Proudest DIY: Designed, made and installed the large transom window between the kitchen and second bedroom. Matching the doors we had made, we used pebbled chicken wire glass so the windowless rooms would still get a bit of natural light.

Biggest Indulgence: Refrigerator — cabinet depth built-in was the price of a decent car.

Best Advice: Don’t feel pressured to do it all at once — let pieces fall into place naturally.

Dream Sources: So many vintage Mid-Century Modern pieces on 1st Dibs. Or, hunting for antiques in Italy with the designers of Dimore Studio.


Walls – not sure, but matches up with Kills primer!
Trim – matte, Mark Twain grey. (Valspar)
Bunk Beds – high gloss, Green Gables (Benjamin Moore)
Closets – high gloss, Sailor Blue (Valspar)

Side table, travertine & metal – random website
Steel arrow with lights – gift from antique mall
Light switch (all), push-button & un-lacquered brass covers – House of Antique Hardware
White oak floors in chevron pattern – custom cut by Scott Thompson Woodworks and installed by John Lachowicz Flooring.

Kensington couch, in Cognac leather – Restoration Hardware
Throw Pillows – self-made, World Market, estate sale
Brass floor lamp, vintage – estate sale
Brass Side Table – West Elm
Media cabinet, stained birch & brass hardware – custom made by Peter Stokes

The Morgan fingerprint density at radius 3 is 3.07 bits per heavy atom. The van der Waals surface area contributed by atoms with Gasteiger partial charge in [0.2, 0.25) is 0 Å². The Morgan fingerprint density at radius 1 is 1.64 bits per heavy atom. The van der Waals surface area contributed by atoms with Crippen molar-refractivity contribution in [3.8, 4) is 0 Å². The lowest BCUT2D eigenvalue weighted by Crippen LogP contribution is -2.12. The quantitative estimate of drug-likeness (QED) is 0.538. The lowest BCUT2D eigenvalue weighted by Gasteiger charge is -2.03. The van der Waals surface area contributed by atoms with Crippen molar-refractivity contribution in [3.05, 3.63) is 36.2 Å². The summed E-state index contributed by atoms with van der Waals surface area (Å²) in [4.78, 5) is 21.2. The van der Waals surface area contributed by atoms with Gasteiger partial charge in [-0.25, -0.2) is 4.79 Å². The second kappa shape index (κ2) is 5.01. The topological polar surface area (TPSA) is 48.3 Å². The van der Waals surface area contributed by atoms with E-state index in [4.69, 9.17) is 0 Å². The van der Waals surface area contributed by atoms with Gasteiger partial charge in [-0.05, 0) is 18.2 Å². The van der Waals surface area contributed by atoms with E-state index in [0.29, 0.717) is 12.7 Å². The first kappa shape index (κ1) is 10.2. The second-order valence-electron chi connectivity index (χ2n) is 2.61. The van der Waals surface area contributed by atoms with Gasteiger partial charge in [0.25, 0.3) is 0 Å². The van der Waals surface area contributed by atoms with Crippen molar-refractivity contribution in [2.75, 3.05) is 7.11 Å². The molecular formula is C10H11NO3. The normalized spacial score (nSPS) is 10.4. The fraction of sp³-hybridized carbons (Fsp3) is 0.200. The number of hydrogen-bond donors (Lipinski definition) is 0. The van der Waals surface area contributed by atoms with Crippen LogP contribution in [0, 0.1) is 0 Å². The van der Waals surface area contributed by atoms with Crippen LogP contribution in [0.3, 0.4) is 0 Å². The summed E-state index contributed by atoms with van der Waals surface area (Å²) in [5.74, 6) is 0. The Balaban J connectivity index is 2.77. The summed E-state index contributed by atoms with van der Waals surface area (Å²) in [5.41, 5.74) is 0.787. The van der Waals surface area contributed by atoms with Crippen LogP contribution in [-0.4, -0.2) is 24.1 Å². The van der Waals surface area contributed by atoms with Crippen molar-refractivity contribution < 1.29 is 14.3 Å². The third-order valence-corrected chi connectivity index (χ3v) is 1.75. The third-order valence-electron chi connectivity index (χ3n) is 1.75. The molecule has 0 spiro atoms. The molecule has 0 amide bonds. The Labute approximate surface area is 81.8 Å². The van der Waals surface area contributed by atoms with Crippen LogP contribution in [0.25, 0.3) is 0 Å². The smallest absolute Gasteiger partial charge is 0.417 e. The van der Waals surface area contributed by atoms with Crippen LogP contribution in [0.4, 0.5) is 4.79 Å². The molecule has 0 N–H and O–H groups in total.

Side Chairs – vintage mid-century, estate sale (cushions self-made)
Sigh & Co. desk – Bradfords, Nashville-Tenn. (1970s)
Liquor Cabinet – vintage ice chest, estate sale (partially painted glossy black)
Mirror, brass metal wrap – Restoration Hardware
Walter the Moose – grandparents, Hollister-Calf.

Walnut table – custom made by Woodstream Hardwood, Knoxville-Tenn.
Double-pendant light – self made with parts from Grand Brass Lamp Works
John Vogle Chairs – West Elm
Art, by Jose Rodriguez – Salt Fine Art, Laguna Beach-Calf.
“Dogs” Photograph, by Patrick McInerney –

AKURUM Cabinets, Lindigo grey – Ikea
Soapstone Countertop – Triton Stone
Appliances – Ikea, (Fridge Jenn-Air)
Brass Hardware/Pulls – B&L Brassworks, Inc.
Faucet, Country un-lacquored brass – Rohl
Zebra wood shelves – custom made by Woodstream Hardwood, Knoxville-Tenn.
Vintage Barn Pendant lights – Restoration Hardware
Soda Fountain Stools – Restoration Hardware
Transom window, self-made – glass by Olde Good Glass

Bedframe with drawers – locally made by Scott Thompson woodworks
Headboard – self-made
Mid-century side tables – Craigslist
Bedside brass lights – One-Forty Three
Sheep heads – grandparents, Hollister-Calif.
Oil Portrait – estate sale
Metal Desk – Land of Nod
Desk Chairs, vintage – Etsy
Bunk Beds – custom built by Peter Stokes
Dresser Drawers – Ikea
Book Shelves – Ikea

AKURUM Cabinets, black – Ikea
Carrara honed marble countertop – Triton Stone
Faucets, Country in un-lacquored brass – Rohl
Wall tile, Ice White, matte 4×10 – U.S Tile
Floor tile – American Olean, patterned
Lights – Restoration Hardware
2nd Bath Sink Legs – B&L Brassworks, Inc.
2nd Bath Light – porcelain keyless, Lowes

Thanks, Philip, Amanda, and Jasper!